NAIROBI, Kenya, August 15- In what may well be his last act at the helm of the national athletics team head coach, Julius Kirwa, alleges the National Olympics Committee of Kenya (Nock) lost the plot at London 2012 where his runners failed to scale the heights.
The tactician who led the team to their best ever return from the Olympics in China four years ago held nothing back as he told of the suffering his charges went through at the hands of Olympic Committee officials who took exception to their resistance to honour the Bristol training camp in the UK prior to the start of the Games.
A visibly dejected Kirwa who was first appointed to the national team set-up in 2002 saw his charges surrender four Olympics titles from Beijing to slide from first to third in the African medal charts.
“In London, the competition was tough. Our athletes gave it their all but from the start, we had difficulties,” the head coach admitted upon touching down from the Olympics city on Wednesday morning.
“Since the June 23 when we were handed over to Nock until the final day of competition on August 12 and to be honest, I have never been through what I experienced under them.
“I want to this since I don’t have long to stay in sport, the coaches who come after me should never be subjected to what I went through in London,” he claimed.
Kirwa disclosed the tribulations in the team started as soon as the final selection process concluded on June 23 during the track and field Trials, through the team’s training camp in Kasarani to the London 2012 Olympics.
“Everyday, I was always fighting to unite the squad. The first issue was when the athletes were directed to travel to the Olympics training camp in Bristol. They had decided to travel home and clear with their families.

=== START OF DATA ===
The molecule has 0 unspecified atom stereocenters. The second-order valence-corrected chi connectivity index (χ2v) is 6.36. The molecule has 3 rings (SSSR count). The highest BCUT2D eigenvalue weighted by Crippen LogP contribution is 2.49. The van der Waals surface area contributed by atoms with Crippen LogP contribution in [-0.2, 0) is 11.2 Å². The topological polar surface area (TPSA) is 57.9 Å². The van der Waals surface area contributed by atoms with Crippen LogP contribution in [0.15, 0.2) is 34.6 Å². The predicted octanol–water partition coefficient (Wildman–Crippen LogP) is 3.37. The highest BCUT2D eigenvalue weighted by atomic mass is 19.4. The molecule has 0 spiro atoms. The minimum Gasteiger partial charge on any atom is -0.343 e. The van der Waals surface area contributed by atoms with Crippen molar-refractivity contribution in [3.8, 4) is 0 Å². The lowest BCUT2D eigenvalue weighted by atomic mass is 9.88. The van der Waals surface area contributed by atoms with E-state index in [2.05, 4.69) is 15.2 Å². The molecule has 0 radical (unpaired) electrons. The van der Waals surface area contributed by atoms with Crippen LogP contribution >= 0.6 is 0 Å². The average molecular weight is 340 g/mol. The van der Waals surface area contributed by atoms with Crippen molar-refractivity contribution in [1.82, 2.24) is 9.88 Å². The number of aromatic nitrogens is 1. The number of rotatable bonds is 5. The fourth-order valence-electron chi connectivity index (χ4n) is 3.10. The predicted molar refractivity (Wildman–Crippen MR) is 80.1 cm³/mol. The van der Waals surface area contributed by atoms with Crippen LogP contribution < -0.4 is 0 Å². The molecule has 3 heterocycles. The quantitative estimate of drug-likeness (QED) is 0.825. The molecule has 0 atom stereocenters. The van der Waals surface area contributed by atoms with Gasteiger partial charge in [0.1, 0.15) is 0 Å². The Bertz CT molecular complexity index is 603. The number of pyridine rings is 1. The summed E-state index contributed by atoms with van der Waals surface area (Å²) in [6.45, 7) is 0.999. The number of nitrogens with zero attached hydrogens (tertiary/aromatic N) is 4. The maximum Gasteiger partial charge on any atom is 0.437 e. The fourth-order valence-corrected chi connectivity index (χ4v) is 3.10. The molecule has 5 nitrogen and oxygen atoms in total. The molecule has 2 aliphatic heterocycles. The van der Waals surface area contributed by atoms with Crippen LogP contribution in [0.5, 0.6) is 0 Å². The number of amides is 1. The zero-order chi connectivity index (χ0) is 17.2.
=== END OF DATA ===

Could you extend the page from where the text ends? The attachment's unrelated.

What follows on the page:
“It was my duty to speak to the administration and urge the athletes to remain focused since they were upset. The Sports Secretary, Prof Wilson Langat spoke to them to his credit and managed to convince them to continue training,” he told.
“On arrival in London, we found out that one of my assistant and team doctor had been locked out of the Olympics Village and the team were surprised who would assist them.
“I cannot say much of what transpired next and I’m not defending myself. The athletes tried their best but there is need for Nock and Athletics Kenya to solve their problems and not bring them to the athletes,” the head coach lamented.
“I have taken the team this far and some officials are alleging coaches are to blame. I cannot expect anyone to level accusations against the coaches but the problem lies with the administration.”
“We kept questioning why the same set of officials who were with the team in Beijing turned against us. I suppose the resistance to the Bristol camp was the problem since even our own chairman (AK) was not allowed to come to visit the team.
“This was very puzzling and I would urge them before they remove the specks in our eyes, let them remove the logs in their eyes,” he stressed.
Capital Sport has established from sources within the squad that Sh67m was paid for accommodation alone at the Bristol camp that was supposed to run from July 3 to July 16 when the team was then scheduled to travel to the Olympics village.
Some of local and foreign professionals such as doctors and physiotherapists hired for the camp commanded fees ranging from Sh2.5m to Sh3.5m among other expenses and without the runners occupying the 60 rooms that were reserved, it will be difficult for Nock mandarins to account for the figures used.